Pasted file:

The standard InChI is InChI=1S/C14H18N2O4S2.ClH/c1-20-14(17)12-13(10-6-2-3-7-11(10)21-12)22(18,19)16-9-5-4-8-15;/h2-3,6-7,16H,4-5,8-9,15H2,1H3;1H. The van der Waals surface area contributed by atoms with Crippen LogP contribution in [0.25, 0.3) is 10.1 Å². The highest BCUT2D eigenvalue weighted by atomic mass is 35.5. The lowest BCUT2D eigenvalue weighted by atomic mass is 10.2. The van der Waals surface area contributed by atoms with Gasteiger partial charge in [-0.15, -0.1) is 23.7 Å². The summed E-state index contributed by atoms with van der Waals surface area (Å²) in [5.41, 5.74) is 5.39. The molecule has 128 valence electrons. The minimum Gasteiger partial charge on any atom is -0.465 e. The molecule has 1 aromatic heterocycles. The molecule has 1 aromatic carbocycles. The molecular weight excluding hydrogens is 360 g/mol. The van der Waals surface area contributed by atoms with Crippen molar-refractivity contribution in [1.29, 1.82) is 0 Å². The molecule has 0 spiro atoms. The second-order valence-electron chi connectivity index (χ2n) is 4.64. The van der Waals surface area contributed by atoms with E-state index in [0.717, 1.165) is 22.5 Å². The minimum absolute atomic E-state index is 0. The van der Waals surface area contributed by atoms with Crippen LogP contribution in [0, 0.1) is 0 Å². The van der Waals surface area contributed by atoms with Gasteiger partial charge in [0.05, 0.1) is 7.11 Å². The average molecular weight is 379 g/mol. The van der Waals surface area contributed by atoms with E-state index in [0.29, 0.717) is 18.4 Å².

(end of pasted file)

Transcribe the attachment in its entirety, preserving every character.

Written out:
The standard InChI is InChI=1S/C14H18N2O4S2.ClH/c1-20-14(17)12-13(10-6-2-3-7-11(10)21-12)22(18,19)16-9-5-4-8-15;/h2-3,6-7,16H,4-5,8-9,15H2,1H3;1H. The van der Waals surface area contributed by atoms with Crippen LogP contribution in [0.25, 0.3) is 10.1 Å². The highest BCUT2D eigenvalue weighted by atomic mass is 35.5. The lowest BCUT2D eigenvalue weighted by atomic mass is 10.2. The van der Waals surface area contributed by atoms with Gasteiger partial charge in [-0.15, -0.1) is 23.7 Å². The summed E-state index contributed by atoms with van der Waals surface area (Å²) in [5.41, 5.74) is 5.39. The molecule has 128 valence electrons. The minimum Gasteiger partial charge on any atom is -0.465 e. The molecule has 1 aromatic heterocycles. The molecule has 1 aromatic carbocycles. The molecular weight excluding hydrogens is 360 g/mol. The van der Waals surface area contributed by atoms with Crippen molar-refractivity contribution in [1.29, 1.82) is 0 Å². The molecule has 0 spiro atoms. The second-order valence-electron chi connectivity index (χ2n) is 4.64. The van der Waals surface area contributed by atoms with E-state index in [0.717, 1.165) is 22.5 Å². The minimum absolute atomic E-state index is 0. The van der Waals surface area contributed by atoms with Crippen LogP contribution in [0, 0.1) is 0 Å². The van der Waals surface area contributed by atoms with Gasteiger partial charge in [0.05, 0.1) is 7.11 Å². The average molecular weight is 379 g/mol. The van der Waals surface area contributed by atoms with E-state index in [0.29, 0.717) is 18.4 Å².